January 12, 2012

Et tu, Nancy Pearl?


Amazon's newest publisher

Nancy Pearl, the reigning “Librarian of the Year” and widely acknowledged champion of all things library science, has done the unthinkable: partner with Amazon.

BusinessWire reports:

Amazon.com Inc. (NASDAQ: AMZN) today announced Nancy Pearl’s Book Lust Rediscoveries series, a line of Pearl’s favorite, presently out-of-print books to share with readers hungry for her expert recommendations. Book Lust Rediscoveries will publish approximately six books a year and will be made available for sale in print editions via Amazon.com and as audiobooks via Amazon.com and Audible.com, at bookstores, wholesalers and libraries nationwide and as eBooks in the Kindle Store.

Say it ain’t so…

Pearl’s opinions and commentary on literacy and the role of libraries (and literature) in society are some of the most respected in her field. She is recognized as the inventor of the very successful “One book, One City” literacy campaign and has one numerous awards. Her likeness has graced ALA posters and more recently she was immortalized in the form of a bobblehead.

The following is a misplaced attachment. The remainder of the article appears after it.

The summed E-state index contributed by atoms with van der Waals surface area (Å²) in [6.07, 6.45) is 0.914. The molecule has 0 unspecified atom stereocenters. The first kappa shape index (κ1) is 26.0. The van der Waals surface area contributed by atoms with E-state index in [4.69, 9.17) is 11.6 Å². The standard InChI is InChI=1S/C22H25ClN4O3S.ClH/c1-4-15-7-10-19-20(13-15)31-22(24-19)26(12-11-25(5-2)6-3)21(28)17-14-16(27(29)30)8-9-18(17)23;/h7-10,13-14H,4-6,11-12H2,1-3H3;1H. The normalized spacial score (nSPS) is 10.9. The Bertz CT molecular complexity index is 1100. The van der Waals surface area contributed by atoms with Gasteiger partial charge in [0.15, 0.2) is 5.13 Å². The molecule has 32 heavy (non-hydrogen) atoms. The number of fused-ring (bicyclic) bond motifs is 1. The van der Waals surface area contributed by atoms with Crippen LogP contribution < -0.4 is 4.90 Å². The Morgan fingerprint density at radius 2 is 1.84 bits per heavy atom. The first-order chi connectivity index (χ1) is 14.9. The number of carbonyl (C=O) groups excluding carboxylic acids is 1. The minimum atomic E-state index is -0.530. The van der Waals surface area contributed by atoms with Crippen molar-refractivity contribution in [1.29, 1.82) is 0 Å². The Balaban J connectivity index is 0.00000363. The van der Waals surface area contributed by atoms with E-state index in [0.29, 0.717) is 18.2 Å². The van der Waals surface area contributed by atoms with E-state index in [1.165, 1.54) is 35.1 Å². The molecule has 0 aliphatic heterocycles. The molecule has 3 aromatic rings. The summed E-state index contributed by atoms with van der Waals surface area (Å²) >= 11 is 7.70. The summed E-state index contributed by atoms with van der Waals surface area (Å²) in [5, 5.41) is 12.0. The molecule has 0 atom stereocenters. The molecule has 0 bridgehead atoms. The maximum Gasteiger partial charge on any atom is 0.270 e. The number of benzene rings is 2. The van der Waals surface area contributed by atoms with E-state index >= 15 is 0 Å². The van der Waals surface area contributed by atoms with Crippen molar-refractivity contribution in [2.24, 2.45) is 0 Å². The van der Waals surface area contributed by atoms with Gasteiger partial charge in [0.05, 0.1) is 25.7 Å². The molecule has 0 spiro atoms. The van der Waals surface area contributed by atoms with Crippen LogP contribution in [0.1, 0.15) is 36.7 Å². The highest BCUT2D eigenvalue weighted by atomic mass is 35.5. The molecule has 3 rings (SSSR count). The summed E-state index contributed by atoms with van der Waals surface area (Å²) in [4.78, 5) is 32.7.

So what is she doing partnering with a predatory company like Amazon?

As Paul Constant noted in a report for Seattle’s The Stranger, “many of the local librarians and independent booksellers who supported her and her Book Lust TV show and series of books will feel disappointed, and even betrayed, by the move. Many librarians distrust Amazon.com’s spotty privacy issues and independent booksellers have a long history of issues with the Seattle-based online retailer.” (Emphasis his.)

But Pearl doesn’t seem to mind or be aware of the business practices of her new partner. Or maybe she doesn’t care or see them as a threat. It appears that what she is certain about is what she will be providing:

“I’m thrilled that Book Lust Rediscoveries makes it possible to republish many of my all-time favorite novels, all of which have long been out of print,” said Nancy Pearl. “Helping these wonderful books find new readers is, for me, a joy and a delight. I was blown away by Amazon Publishing’s enthusiasm for the project and the extent to which they really understood what I wanted to do.”

I bet they did. Amazon’s private war on publishers has become a little more public recently, which is without a doubt tied to their own publishing interests. I suppose that’s not Nancy Pearl’s concern, though perhaps it should be. What ought to be her concern as a leader of library advocacy is the fact that Amazon’s future is driven by customer loyalty programs, ones like their book lending system, which if perfected may prove yet another opponent for the already beleaguered library system. And as everyone learns a little too late in the game, you don’t want to have Amazon as an opponent.


Paul Oliver is the marketing manager of Melville House. Previously he was co-owner of Wolfgang Books in Philadelphia.